“It wasn’t our role to replicate existing products in bamboo; we wanted to apply our ideas and design where we were creating something different and something new,” Jeff said, pointing to a signature product – a cooking spoon with an integrated rest. The designs in their appropriately-named “Give it a Rest” series keep spoon heads from resting on the counter, inspired by the nodes on a bamboo stalk.
Bamboo Mountain is the term they’ve given their bamboo sources, where bamboo is grown in the wild, across several locations, and harvested by local farmers that earn a fair wage.
“Our utensils are the only type of utensils that have been accepted to carry the familiar USDA green organic seal we commonly see on fruits and food, but is less common on products,” Jeff touted. “Our belief is that the products that touch food should be as clean and safe as the food we are all eating.”
Hikers, fly fishers and bikers, it was the Delkins’ love of natural beauty and being outdoors that led them to question and re-think products for the travel and outdoor industries.
“The industry is filled with plastic,” Jeff said. “It’s such an irony that these are products for people to get out in nature but we are arming ourselves with plastic and rubber and synthetic materials.”
Case and point: the spork. Flimsy and useless, the plastic spork has a short life and can often be found broken and left lying around at campgrounds. So, the duo created a much more functional, reusable, earth-friendly version. But they didn’t stop there. They moved on to travel-friendly kitchen tools and crafted a utensil set with smaller handles, more compact, lightweight.
Made without lacquers or glues, many of Bambu's products are created for a lifetime of use. If it comes time to discard a set for one reason or another, you can do so without impacting Mother Nature.
“Leave it behind, burn it as campfire material – all that can be doable and guilt free,” Jeff said. “We do make our products with the intention of lasting and that’s part of the sustainable story. So, what do you do with a bamboo utensil when you’re done with it? Or the more difficult question: What do you do with a plastic utensil? With a bamboo utensil that question goes out the window.”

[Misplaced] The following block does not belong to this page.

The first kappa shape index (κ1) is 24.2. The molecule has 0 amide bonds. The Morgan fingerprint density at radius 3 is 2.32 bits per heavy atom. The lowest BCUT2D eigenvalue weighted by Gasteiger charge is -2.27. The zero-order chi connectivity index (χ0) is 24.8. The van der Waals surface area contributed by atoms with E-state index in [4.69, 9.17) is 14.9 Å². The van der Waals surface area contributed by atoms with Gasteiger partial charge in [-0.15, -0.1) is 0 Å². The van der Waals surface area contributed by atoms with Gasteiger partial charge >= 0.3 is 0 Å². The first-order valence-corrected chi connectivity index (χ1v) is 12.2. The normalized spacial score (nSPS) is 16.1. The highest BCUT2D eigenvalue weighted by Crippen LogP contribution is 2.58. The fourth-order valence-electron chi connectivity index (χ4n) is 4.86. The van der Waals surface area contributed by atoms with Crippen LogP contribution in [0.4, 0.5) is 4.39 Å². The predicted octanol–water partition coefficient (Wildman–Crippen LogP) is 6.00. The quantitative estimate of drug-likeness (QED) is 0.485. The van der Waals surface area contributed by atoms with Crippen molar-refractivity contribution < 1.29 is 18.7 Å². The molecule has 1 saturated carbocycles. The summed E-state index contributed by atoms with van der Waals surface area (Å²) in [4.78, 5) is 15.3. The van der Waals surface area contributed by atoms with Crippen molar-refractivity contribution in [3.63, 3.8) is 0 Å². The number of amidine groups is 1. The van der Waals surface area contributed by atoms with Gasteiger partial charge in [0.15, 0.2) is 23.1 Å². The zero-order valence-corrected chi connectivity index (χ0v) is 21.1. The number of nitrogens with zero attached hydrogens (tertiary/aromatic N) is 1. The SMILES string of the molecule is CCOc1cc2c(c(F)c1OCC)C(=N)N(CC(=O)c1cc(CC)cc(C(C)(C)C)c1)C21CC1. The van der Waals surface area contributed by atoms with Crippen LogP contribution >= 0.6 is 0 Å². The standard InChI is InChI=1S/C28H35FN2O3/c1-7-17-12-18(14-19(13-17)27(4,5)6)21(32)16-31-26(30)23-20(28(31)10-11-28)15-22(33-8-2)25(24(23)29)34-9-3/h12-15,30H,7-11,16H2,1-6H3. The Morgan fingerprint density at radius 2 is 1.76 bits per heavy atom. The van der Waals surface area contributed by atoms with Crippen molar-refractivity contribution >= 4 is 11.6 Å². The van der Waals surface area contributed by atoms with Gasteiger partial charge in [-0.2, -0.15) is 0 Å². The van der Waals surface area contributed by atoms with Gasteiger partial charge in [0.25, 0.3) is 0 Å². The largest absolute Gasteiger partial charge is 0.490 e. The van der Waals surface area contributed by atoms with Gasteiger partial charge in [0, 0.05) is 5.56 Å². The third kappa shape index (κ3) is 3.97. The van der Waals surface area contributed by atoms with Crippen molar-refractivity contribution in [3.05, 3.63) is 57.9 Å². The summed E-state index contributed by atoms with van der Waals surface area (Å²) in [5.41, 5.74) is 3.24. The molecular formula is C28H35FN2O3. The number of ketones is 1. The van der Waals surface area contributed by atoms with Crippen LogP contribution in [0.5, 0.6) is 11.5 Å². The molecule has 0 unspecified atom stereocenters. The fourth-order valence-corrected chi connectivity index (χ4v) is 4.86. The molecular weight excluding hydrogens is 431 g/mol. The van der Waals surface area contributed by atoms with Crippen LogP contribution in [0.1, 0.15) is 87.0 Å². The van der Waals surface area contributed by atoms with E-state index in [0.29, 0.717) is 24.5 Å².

Jeff and Rachel are also working diligently to remove plastic from their packaging. “Even areas customers might not see, we make it a mission to solve,” Jeff said. “Continuous improvement is one of our credos.”
Much deeper than marketing buzz, their pledge to being ecofriendly goes beyond what they take from and return to the earth. It’s a steadfast desire to put their money where their mouth is: As members of 1% for the Planet, they give 1 percent of their sales to organizations committed to protecting the planet.
Bambu has also achieved recognition as a B Certified Corporation, and is just one of 2,500 businesses across countries, disciplines, services and product types that go through rigid assessment and uphold transparent processes in everything from accounting to the treatment of employees.
“The joy and
pleasure and challenge of living and working in a culture that’s so different
than the one we came from – and yet so similar in many ways – is what drives us,”
“This is our only child,” he
laughed. “It gets our full attention. We really wanted to create an enduring
brand that would live and inspire other business as well.”